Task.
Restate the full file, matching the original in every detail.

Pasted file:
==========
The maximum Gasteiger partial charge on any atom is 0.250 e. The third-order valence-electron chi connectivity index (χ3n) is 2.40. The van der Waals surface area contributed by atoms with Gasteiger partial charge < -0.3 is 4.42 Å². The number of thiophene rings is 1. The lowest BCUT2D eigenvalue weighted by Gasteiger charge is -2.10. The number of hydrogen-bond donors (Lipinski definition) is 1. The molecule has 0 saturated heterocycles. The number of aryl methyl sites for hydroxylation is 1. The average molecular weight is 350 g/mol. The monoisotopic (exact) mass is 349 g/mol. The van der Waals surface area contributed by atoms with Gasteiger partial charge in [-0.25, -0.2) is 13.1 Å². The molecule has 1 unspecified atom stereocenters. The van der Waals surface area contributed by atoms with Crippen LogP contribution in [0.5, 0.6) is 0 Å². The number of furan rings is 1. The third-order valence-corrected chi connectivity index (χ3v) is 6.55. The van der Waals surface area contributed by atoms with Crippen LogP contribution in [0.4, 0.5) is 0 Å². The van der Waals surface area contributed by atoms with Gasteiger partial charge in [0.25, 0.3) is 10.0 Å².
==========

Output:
The maximum Gasteiger partial charge on any atom is 0.250 e. The third-order valence-electron chi connectivity index (χ3n) is 2.40. The van der Waals surface area contributed by atoms with Gasteiger partial charge < -0.3 is 4.42 Å². The number of thiophene rings is 1. The lowest BCUT2D eigenvalue weighted by Gasteiger charge is -2.10. The number of hydrogen-bond donors (Lipinski definition) is 1. The molecule has 0 saturated heterocycles. The number of aryl methyl sites for hydroxylation is 1. The average molecular weight is 350 g/mol. The monoisotopic (exact) mass is 349 g/mol. The van der Waals surface area contributed by atoms with Gasteiger partial charge in [-0.25, -0.2) is 13.1 Å². The molecule has 1 unspecified atom stereocenters. The van der Waals surface area contributed by atoms with Crippen LogP contribution in [0.5, 0.6) is 0 Å². The number of furan rings is 1. The third-order valence-corrected chi connectivity index (χ3v) is 6.55. The van der Waals surface area contributed by atoms with Crippen LogP contribution in [0.4, 0.5) is 0 Å². The van der Waals surface area contributed by atoms with Gasteiger partial charge in [0.25, 0.3) is 10.0 Å².